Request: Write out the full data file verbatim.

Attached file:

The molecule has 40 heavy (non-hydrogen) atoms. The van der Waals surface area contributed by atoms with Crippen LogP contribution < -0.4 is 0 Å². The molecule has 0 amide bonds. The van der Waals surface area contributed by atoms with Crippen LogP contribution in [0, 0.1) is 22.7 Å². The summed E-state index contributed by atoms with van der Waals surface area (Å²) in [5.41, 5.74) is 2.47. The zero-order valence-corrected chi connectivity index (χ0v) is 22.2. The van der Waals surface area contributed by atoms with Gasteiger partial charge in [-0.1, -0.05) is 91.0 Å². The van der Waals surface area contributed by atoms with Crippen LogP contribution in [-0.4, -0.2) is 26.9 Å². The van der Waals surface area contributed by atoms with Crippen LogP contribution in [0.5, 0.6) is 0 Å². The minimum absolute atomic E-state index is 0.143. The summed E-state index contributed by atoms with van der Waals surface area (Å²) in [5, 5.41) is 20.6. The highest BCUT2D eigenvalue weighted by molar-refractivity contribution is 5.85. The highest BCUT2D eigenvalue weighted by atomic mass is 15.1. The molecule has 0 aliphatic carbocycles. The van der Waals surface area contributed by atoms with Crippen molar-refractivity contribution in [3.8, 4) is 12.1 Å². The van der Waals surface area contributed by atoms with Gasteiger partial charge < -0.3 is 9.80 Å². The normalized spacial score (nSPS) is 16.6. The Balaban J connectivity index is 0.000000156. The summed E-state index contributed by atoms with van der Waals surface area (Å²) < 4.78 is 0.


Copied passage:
The molecule has 40 heavy (non-hydrogen) atoms. The van der Waals surface area contributed by atoms with Crippen LogP contribution < -0.4 is 0 Å². The molecule has 0 amide bonds. The van der Waals surface area contributed by atoms with Crippen LogP contribution in [0, 0.1) is 22.7 Å². The summed E-state index contributed by atoms with van der Waals surface area (Å²) in [5.41, 5.74) is 2.47. The zero-order valence-corrected chi connectivity index (χ0v) is 22.2. The van der Waals surface area contributed by atoms with Gasteiger partial charge in [-0.1, -0.05) is 91.0 Å². The van der Waals surface area contributed by atoms with Crippen LogP contribution in [-0.4, -0.2) is 26.9 Å². The van der Waals surface area contributed by atoms with Crippen LogP contribution in [0.5, 0.6) is 0 Å². The minimum absolute atomic E-state index is 0.143. The summed E-state index contributed by atoms with van der Waals surface area (Å²) in [5, 5.41) is 20.6. The highest BCUT2D eigenvalue weighted by molar-refractivity contribution is 5.85. The highest BCUT2D eigenvalue weighted by atomic mass is 15.1. The molecule has 0 aliphatic carbocycles. The van der Waals surface area contributed by atoms with Crippen molar-refractivity contribution in [3.8, 4) is 12.1 Å². The van der Waals surface area contributed by atoms with Gasteiger partial charge < -0.3 is 9.80 Å². The normalized spacial score (nSPS) is 16.6. The Balaban J connectivity index is 0.000000156. The summed E-state index contributed by atoms with van der Waals surface area (Å²) < 4.78 is 0.